Depending on the size of the CRT from $25  to recycle.

Pick up from curbside. There will be handling fees if we have to enter your home or apartment.

We do offer discount to senior citizen in our covered areas

A console television is a type of CRT television most popular in, but not exclusive to, the United States and Canada. Console CRT televisions are distinguished from standard CRT televisions by their factory-built, non-removable, wooden cabinets and speakers, which form an integral part of the television’s design

Rear-projection television is a type of large-screen television display technology. Until approximately 2006, most of the relatively affordable consumer large screen TVs up to 100 in used rear-projection technology. A variation is a video projector, using similar technology, which projects onto a screen.

Rear-projection television (RPTV) is a type of large-screen television display technology. Until approximately 2006, most of the relatively affordable consumer large screen TVs up to 100 in (250 cm) used rear-projection technology. A variation is a video projector, using similar technology, which projects onto a screen.

Three types of projection systems are used in projection TVs. CRT rear-projection TVs were the earliest, and while they were the first to exceed 40″, they were also bulky and the picture was unclear at close range. Newer technologies include DLP (reflective micromirror chip), LCD projectorsLaser TV and LCoS. They are capable of producing high-definition content up to 1080p resolution, and examples include Sony‘s SXRD (Silicon X-tal Reflective Display), JVC‘s D-ILA (Digital Direct Drive Image Light Amplifier) and MicroDisplay Corporation’s Liquid Fidelity.[1]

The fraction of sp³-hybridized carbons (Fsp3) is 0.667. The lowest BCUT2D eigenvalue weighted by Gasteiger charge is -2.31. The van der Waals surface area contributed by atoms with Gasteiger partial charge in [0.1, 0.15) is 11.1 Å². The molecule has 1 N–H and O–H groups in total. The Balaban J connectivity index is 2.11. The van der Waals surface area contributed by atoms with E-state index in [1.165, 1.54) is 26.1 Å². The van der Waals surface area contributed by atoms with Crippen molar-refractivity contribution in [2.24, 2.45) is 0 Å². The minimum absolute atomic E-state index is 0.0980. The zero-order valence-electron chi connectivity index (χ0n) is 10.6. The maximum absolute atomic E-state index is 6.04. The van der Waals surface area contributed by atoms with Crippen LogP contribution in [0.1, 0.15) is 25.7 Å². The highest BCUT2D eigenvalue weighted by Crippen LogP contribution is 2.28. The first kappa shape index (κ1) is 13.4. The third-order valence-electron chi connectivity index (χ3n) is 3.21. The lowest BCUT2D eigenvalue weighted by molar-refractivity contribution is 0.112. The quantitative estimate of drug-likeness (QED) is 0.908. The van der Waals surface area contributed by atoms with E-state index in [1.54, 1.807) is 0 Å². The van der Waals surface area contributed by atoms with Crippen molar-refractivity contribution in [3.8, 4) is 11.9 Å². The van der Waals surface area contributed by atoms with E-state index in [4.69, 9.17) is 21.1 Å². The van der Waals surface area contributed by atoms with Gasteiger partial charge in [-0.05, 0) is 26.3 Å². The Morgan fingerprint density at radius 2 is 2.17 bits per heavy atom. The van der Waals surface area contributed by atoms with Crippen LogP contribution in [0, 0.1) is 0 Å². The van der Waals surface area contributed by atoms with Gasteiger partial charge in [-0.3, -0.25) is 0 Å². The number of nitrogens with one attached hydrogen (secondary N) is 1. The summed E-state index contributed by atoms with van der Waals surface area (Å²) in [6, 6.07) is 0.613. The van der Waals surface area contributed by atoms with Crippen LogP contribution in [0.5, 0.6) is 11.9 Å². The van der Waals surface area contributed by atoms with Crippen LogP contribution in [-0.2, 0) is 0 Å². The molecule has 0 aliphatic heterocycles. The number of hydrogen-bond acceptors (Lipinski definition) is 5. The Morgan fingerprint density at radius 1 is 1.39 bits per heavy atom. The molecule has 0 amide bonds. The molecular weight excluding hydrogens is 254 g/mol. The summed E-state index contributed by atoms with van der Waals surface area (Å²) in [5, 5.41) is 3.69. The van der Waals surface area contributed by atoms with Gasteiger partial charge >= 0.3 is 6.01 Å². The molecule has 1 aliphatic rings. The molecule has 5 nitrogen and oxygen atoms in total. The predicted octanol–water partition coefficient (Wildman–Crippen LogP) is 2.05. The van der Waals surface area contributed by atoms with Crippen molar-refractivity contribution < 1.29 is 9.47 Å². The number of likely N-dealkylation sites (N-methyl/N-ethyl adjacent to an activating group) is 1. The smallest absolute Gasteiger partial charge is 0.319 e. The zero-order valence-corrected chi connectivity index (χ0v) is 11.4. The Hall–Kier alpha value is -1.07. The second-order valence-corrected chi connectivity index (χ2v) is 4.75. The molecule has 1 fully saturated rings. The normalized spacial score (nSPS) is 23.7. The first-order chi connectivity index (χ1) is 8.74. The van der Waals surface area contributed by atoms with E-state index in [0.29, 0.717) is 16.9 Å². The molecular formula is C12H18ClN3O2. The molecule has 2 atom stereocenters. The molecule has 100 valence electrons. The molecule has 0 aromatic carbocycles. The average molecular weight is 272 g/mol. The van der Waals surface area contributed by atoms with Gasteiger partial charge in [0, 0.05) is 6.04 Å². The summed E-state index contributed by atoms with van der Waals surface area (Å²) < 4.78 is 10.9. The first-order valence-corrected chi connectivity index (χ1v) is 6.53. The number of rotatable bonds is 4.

plasma display panel (PDP) is a type of flat panel display that uses small cells containing plasmaionized gas that responds to electric fields. Plasma televisions were the first large (over 32 inches diagonal) flat panel displays to be released to the public.

plasma TV of the last generation. 55 inch. Middle class ST60 series. (2013)

Until about 2007, plasma displays were commonly used in large televisions. By 2013, they had lost nearly all market share due to competition from low-cost LCDs and more expensive but high-contrast OLED flat-panel displays. Manufacturing of plasma displays for the United States retail market ended in 2014,[1][2] and manufacturing for the Chinese market ended in 2016.[3][4] Plasma displays are obsolete, having been superseded in most if not all aspects by OLED displays.[5]

You should always recycle your TVs and monitors to keep them out of our precious landfills. TVs and monitors are made up of several different hazardous materials that are harmful to the environment. Old CRT televisions and monitors contain high levels of lead in the glass. Exposure to lead can affect mental and physical development and at high levels be fatal.

They also contain cadmium which is another toxic element. Acute exposure to cadmium may cause flu-like symptoms including chills, fever, and muscle ache sometimes referred to as “the cadmium blues.” Symptoms may resolve after a week if there is no respiratory damage. More severe exposures can cause tracheo-bronchitis, pneumonitis, and pulmonary edema. In newer TVs and monitors such as LCD, LED, and Plasma displays, traces of mercury and other materials can be found and be harmful if exposed.

It is also important to recycle your TV’s and Monitors because they contain rare materials that can be recycled and reused in new products and save money and precious resources for extracting more materials. They can take up a lot of precious space in landfills and take a long time to remove because of their size.